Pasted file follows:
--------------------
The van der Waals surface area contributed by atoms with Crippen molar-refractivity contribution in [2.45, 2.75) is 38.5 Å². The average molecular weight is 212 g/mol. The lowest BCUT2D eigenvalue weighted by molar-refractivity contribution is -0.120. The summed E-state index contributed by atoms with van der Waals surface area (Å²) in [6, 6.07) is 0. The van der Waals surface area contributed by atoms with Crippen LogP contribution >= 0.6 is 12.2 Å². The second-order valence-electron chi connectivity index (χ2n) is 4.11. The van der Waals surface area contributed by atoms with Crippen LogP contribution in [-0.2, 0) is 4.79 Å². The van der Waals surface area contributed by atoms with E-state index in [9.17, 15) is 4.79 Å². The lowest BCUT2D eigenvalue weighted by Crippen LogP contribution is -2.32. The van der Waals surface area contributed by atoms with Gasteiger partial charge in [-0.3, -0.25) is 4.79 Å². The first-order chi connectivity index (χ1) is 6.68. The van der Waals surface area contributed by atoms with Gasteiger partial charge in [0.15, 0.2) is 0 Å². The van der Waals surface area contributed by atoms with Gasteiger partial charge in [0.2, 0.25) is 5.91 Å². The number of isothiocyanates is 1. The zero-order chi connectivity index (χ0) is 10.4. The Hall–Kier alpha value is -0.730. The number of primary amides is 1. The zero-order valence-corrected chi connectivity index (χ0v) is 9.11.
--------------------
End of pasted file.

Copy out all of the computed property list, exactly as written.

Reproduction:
The van der Waals surface area contributed by atoms with Crippen molar-refractivity contribution in [2.45, 2.75) is 38.5 Å². The average molecular weight is 212 g/mol. The lowest BCUT2D eigenvalue weighted by molar-refractivity contribution is -0.120. The summed E-state index contributed by atoms with van der Waals surface area (Å²) in [6, 6.07) is 0. The van der Waals surface area contributed by atoms with Crippen LogP contribution >= 0.6 is 12.2 Å². The second-order valence-electron chi connectivity index (χ2n) is 4.11. The van der Waals surface area contributed by atoms with Crippen LogP contribution in [-0.2, 0) is 4.79 Å². The van der Waals surface area contributed by atoms with E-state index in [9.17, 15) is 4.79 Å². The lowest BCUT2D eigenvalue weighted by Crippen LogP contribution is -2.32. The van der Waals surface area contributed by atoms with Gasteiger partial charge in [-0.3, -0.25) is 4.79 Å². The first-order chi connectivity index (χ1) is 6.68. The van der Waals surface area contributed by atoms with Gasteiger partial charge in [0.15, 0.2) is 0 Å². The van der Waals surface area contributed by atoms with Gasteiger partial charge in [0.2, 0.25) is 5.91 Å². The number of isothiocyanates is 1. The zero-order chi connectivity index (χ0) is 10.4. The Hall–Kier alpha value is -0.730. The number of primary amides is 1. The zero-order valence-corrected chi connectivity index (χ0v) is 9.11.